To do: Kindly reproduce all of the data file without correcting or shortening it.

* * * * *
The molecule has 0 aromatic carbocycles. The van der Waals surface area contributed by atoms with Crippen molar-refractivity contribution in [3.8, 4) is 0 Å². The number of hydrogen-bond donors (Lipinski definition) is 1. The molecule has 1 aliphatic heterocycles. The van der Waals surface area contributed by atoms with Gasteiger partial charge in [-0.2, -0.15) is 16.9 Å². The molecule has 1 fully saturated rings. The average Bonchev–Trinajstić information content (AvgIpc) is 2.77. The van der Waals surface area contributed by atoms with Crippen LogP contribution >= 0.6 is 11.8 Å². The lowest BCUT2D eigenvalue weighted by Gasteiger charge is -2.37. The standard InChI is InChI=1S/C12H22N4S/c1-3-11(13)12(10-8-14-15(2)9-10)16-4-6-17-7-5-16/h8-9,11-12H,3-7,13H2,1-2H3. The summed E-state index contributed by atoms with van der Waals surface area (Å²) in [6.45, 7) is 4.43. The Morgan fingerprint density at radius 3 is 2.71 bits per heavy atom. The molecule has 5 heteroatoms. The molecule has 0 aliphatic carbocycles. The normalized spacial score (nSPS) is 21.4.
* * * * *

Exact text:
The molecule has 0 aromatic carbocycles. The van der Waals surface area contributed by atoms with Crippen molar-refractivity contribution in [3.8, 4) is 0 Å². The number of hydrogen-bond donors (Lipinski definition) is 1. The molecule has 1 aliphatic heterocycles. The van der Waals surface area contributed by atoms with Gasteiger partial charge in [-0.2, -0.15) is 16.9 Å². The molecule has 1 fully saturated rings. The average Bonchev–Trinajstić information content (AvgIpc) is 2.77. The van der Waals surface area contributed by atoms with Crippen LogP contribution >= 0.6 is 11.8 Å². The lowest BCUT2D eigenvalue weighted by Gasteiger charge is -2.37. The standard InChI is InChI=1S/C12H22N4S/c1-3-11(13)12(10-8-14-15(2)9-10)16-4-6-17-7-5-16/h8-9,11-12H,3-7,13H2,1-2H3. The summed E-state index contributed by atoms with van der Waals surface area (Å²) in [6.45, 7) is 4.43. The Morgan fingerprint density at radius 3 is 2.71 bits per heavy atom. The molecule has 5 heteroatoms. The molecule has 0 aliphatic carbocycles. The normalized spacial score (nSPS) is 21.4.